“Updates always seem to want to install at annoying times!” | “It’s my system. I can do with it as I want.” | “I don’t use automatic updates, and instead I apply patches manually.” | “If it’s not broke, don’t fix it.” | “Updates change too much stuff.” | “Updates take ages.” | “I don’t trust Microsoft/Apple/Google!”
These are just some of the excuses heard most often by the good folks who are called to try and salvage data from a cyber-attack.
If you’re regularly delaying the roll out of patches and updates on your Mac or PC, cut it out. You’ve got plenty of excuses, but none of them really holds water.
Of course, you aren’t the only one to blame. Manufacturers like Apple and Microsoft are equally culpable. There is plenty of blame to go around.
So why should you not postpone those patches and updates. We have one word. It’s not a real word, but it’s well known: WannaCry. This malware’s ability to infiltrate and hold ransom thousands of computers is why it is essential to promptly respond to fixes sent by Microsoft or Apple. After all, an attacker can’t sneak through a window if the window has already been closed off.
Patching works for some, but not for most
But patching can be an agonizingly slow or irritating process, and they are useless if you don’t do them correctly and promptly. Promptly, by definition here, is hours; days if necessary, and certainly not weeks or months. Also, while it’s possible to manually update your operating system and apps, it’s a huge job, and demands that you keep on the ball all the time. One slip and you’re at risk from malware.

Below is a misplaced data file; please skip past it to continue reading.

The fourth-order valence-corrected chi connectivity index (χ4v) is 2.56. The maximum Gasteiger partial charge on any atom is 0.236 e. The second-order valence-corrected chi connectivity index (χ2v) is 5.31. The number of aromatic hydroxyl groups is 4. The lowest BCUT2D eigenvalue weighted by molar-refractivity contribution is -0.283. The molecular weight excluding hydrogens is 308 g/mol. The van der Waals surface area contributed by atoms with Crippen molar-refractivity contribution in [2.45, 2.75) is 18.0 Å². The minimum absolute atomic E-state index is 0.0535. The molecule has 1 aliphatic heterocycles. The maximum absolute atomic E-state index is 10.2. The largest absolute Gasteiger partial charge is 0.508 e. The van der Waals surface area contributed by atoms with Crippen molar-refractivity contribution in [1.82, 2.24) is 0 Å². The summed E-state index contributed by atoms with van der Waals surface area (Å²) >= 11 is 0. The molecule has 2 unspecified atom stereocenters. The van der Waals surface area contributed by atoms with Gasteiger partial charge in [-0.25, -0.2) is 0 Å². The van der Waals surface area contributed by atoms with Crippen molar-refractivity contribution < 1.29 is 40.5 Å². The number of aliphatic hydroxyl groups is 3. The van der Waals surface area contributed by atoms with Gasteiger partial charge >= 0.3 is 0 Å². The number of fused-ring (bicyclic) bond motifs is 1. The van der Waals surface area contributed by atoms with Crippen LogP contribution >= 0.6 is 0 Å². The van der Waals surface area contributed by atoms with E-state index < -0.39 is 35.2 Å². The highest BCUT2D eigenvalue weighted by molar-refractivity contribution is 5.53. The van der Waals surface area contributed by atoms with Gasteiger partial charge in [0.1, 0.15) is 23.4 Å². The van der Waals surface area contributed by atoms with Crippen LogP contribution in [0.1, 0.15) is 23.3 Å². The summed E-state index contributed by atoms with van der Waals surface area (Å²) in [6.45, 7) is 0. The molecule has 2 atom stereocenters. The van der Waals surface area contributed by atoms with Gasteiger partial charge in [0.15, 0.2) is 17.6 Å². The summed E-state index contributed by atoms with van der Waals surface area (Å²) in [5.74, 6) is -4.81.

You can use tools such as Flexera’s Personal Security Inspector to help keep on top of things, but it’s more work for sure, and there are no guarantees that you aren’t going to download a duff patch and that the process isn’t going to be annoying. In fact, I can guarantee you it’s going to be more annoying.
As Flexera themselves point out, “on a typical private PC, you have to master between 25 to 30 different update mechanisms to patch approximately 75 programs, if you do not have an automated solution.” That’s a pretty big workload.
Automatic is still king
One thing that needs to end immediately is disabling automatic updates. No excuses. And yes, while that excuse may have some validity to it, you still need to do it.
And the most effective way to patch systems is to automate the process. And you mess with or disable these mechanisms at your peril.
Ten years ago, disabling automatic updates might have been something that you could get away with, but fast-paced malware is evidence that this isn’t the case anymore. The timespan from a vulnerability being disclosed to patches being released to a widespread attack can be a few weeks.
Patching is a major pain. It’s time-consuming, it messes with workflow, it is often inconvenient, and it can be a roll of the dice that you’ll break something or not. If you are a home user, you can roll the dice and take a chance, and if things go bad then you brought it on yourself. If you are an SMB or enterprise it’s an entirely different matter. Depending on the attack, are you really that confident your business can survive it?